Call it MySpace versus the WorkPlace: Complain about your boss on MySpace -- you’re fired. Post a questionable photo of yourself on Facebook -- you don’t get hired.
True, Web 2.0 social software is gaining tremendous momentum as companies use Facebook, Twitter, and YouTube for marketing and branding campaigns. Yet the hard reality is that many corporations and government agencies ban social networking sites.
HR departments generally look askance at Web 2.0 networks. Frequently, their concerns are legitimate; sometimes they are simply being paranoid. HR attitudes toward Web 2.0 are shaped by a corporate culture based on codes and compliance. Not surprisingly, the open and horizontal social dynamics of Web 2.0 networks clash with the opaque and vertical architecture of many organizations.
Here’s the troubling paradox: The same HR departments that ban Facebook and Twitter actively use these networks as part of their recruitment efforts. Some HR managers mine online social networks to gather information on current employees.
HR managers don’t always admit that they look at Facebook and other sites. Fear of litigation doubtless explains their reticence. But it’s an open secret that HR professionals and headhunters routinely Google job applicants and scan online social networks.
A CareerBuilder survey completed in June revealed that nearly half (45 percent) of employers are using online social networks to conduct background checks on job candidates -- up 22 percent from the previous year. Nearly 30 percent said they consult Facebook; 26 percent check LinkedIn; and 21 percent look at MySpace. About 11 percent search blogs, while 7 percent follow candidates on Twitter.
More interestingly, employers acknowledged that they weed out job candidates on the basis of what they find on social networking sites. More than half cited “provocative or inappropriate photographs or information,” while other deal-breaking discoveries included revelations about drinking and drugs, discriminatory comments, lies about qualifications, and sharing confidential information about a previous employer.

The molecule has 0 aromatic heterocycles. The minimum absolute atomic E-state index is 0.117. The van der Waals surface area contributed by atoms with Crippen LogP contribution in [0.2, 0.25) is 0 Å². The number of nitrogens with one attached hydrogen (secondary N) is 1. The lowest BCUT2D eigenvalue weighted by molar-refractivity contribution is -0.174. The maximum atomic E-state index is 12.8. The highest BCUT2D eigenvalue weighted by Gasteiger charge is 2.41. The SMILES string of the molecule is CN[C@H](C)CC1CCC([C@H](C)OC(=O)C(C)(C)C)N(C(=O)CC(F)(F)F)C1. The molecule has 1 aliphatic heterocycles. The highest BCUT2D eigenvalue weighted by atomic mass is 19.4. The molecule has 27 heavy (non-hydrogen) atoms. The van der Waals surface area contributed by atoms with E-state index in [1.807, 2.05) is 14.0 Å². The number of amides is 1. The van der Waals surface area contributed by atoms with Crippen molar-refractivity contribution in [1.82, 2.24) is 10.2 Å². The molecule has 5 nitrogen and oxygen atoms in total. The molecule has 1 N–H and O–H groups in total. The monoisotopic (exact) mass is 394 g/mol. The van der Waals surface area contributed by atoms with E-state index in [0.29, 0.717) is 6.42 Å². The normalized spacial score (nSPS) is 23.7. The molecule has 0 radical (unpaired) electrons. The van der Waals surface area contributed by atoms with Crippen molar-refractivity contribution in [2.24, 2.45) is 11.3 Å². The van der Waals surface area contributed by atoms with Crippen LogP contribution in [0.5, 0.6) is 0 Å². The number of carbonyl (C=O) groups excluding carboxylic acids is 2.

Online HR snooping can also work in a candidate’s favor, especially when a Facebook or Twitter profile reveals a high level of social capital (lots of “friends” and “followers”) and desirable values and attitudes.
It doesn’t take tremendous powers of insight to grasp that checking social networks is rapidly becoming standard HR practice. Perhaps job candidates and employees simply have to realize that employers are looking closely at everything they post online. We can also expect acrimonious court cases in this area. But whatever the danger zones, it is naïve to expect that HR professionals won’t mine social sites.
That still leaves the paradox intact. As corporations and governments increasingly deploy Web 2.0 platforms for business purposes, it seems inconsistent for their HR departments to be imposing bans and disciplining employees for using the same social networks.
This paradox can be explained by two disconnects:
- First, a disconnect between a company’s business goals and its HR department’s rules-based corporate culture
- Second, a disconnect between older-generation values dominant in top management ranks and “millennial” generation values coming into the workforce
The management challenge of fixing the first disconnect must be taken seriously. Failure to do so will only make the consequences of the second disconnect more difficult to resolve. The generational impact of millennials is unavoidable. It is coming fast, and companies must learn now, not later, how to accommodate the values that this generation is bringing into organizational environments.
The key is to align the company’s internal corporate culture with its external business goals. Some basic guidelines are necessary, of course. The challenge is loosening control without losing control.
HR departments may not like change, but change they must -- especially given manifestly inconsistent attitudes toward Web 2.0 networks. If HR professionals are allowing themselves to use Facebook and Twitter and other sites as an indispensible part of their work, they would be well advised to align this permissive approach with the rules they impose on employees.
If they don’t, talent retention will soon become a serious issue for the entire company. And the consequences of that problem will be much more negative and far-reaching than an employee’s ill-advised comments or photos posted on Facebook.
— Matthew Fraser is a Web 2.0 strategist, an adjunct professor at the American University of Paris, and senior fellow at INSEAD.